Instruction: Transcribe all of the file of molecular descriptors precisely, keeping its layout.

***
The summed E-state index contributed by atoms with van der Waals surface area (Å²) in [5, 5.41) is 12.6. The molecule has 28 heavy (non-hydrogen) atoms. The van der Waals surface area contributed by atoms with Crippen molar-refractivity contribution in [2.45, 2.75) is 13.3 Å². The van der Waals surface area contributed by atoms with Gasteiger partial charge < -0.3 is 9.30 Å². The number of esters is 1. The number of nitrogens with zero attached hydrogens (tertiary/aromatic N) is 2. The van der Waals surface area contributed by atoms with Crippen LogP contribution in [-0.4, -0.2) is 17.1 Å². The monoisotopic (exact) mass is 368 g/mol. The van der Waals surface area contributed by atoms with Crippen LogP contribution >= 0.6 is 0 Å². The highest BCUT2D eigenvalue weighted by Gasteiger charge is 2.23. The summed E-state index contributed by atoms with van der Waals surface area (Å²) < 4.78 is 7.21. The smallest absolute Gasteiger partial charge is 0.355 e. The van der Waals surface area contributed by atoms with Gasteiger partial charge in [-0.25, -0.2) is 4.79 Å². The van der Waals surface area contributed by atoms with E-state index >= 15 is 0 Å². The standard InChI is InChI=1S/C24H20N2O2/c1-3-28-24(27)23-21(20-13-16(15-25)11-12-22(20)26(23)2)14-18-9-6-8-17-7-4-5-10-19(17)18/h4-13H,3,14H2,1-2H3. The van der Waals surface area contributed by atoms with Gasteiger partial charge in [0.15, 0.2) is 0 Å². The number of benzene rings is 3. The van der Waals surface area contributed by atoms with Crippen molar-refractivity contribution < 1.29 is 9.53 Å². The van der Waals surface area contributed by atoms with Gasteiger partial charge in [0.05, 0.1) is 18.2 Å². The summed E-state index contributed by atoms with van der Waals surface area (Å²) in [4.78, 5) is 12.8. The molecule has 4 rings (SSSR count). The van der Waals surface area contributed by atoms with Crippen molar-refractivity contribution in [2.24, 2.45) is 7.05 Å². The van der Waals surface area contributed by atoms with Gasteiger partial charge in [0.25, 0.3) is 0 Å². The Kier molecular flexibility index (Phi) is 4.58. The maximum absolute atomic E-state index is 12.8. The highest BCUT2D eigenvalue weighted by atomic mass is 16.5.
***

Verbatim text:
The summed E-state index contributed by atoms with van der Waals surface area (Å²) in [5, 5.41) is 12.6. The molecule has 28 heavy (non-hydrogen) atoms. The van der Waals surface area contributed by atoms with Crippen molar-refractivity contribution in [2.45, 2.75) is 13.3 Å². The van der Waals surface area contributed by atoms with Gasteiger partial charge < -0.3 is 9.30 Å². The number of esters is 1. The number of nitrogens with zero attached hydrogens (tertiary/aromatic N) is 2. The van der Waals surface area contributed by atoms with Crippen LogP contribution in [-0.4, -0.2) is 17.1 Å². The monoisotopic (exact) mass is 368 g/mol. The van der Waals surface area contributed by atoms with Crippen LogP contribution >= 0.6 is 0 Å². The highest BCUT2D eigenvalue weighted by Gasteiger charge is 2.23. The summed E-state index contributed by atoms with van der Waals surface area (Å²) < 4.78 is 7.21. The smallest absolute Gasteiger partial charge is 0.355 e. The van der Waals surface area contributed by atoms with Gasteiger partial charge in [-0.25, -0.2) is 4.79 Å². The van der Waals surface area contributed by atoms with E-state index >= 15 is 0 Å². The standard InChI is InChI=1S/C24H20N2O2/c1-3-28-24(27)23-21(20-13-16(15-25)11-12-22(20)26(23)2)14-18-9-6-8-17-7-4-5-10-19(17)18/h4-13H,3,14H2,1-2H3. The van der Waals surface area contributed by atoms with Gasteiger partial charge in [0.15, 0.2) is 0 Å². The number of benzene rings is 3. The van der Waals surface area contributed by atoms with Crippen molar-refractivity contribution < 1.29 is 9.53 Å². The van der Waals surface area contributed by atoms with Gasteiger partial charge in [0.05, 0.1) is 18.2 Å². The summed E-state index contributed by atoms with van der Waals surface area (Å²) in [4.78, 5) is 12.8. The molecule has 4 rings (SSSR count). The van der Waals surface area contributed by atoms with Crippen molar-refractivity contribution in [2.24, 2.45) is 7.05 Å². The van der Waals surface area contributed by atoms with Gasteiger partial charge in [0.25, 0.3) is 0 Å². The Kier molecular flexibility index (Phi) is 4.58. The maximum absolute atomic E-state index is 12.8. The highest BCUT2D eigenvalue weighted by atomic mass is 16.5.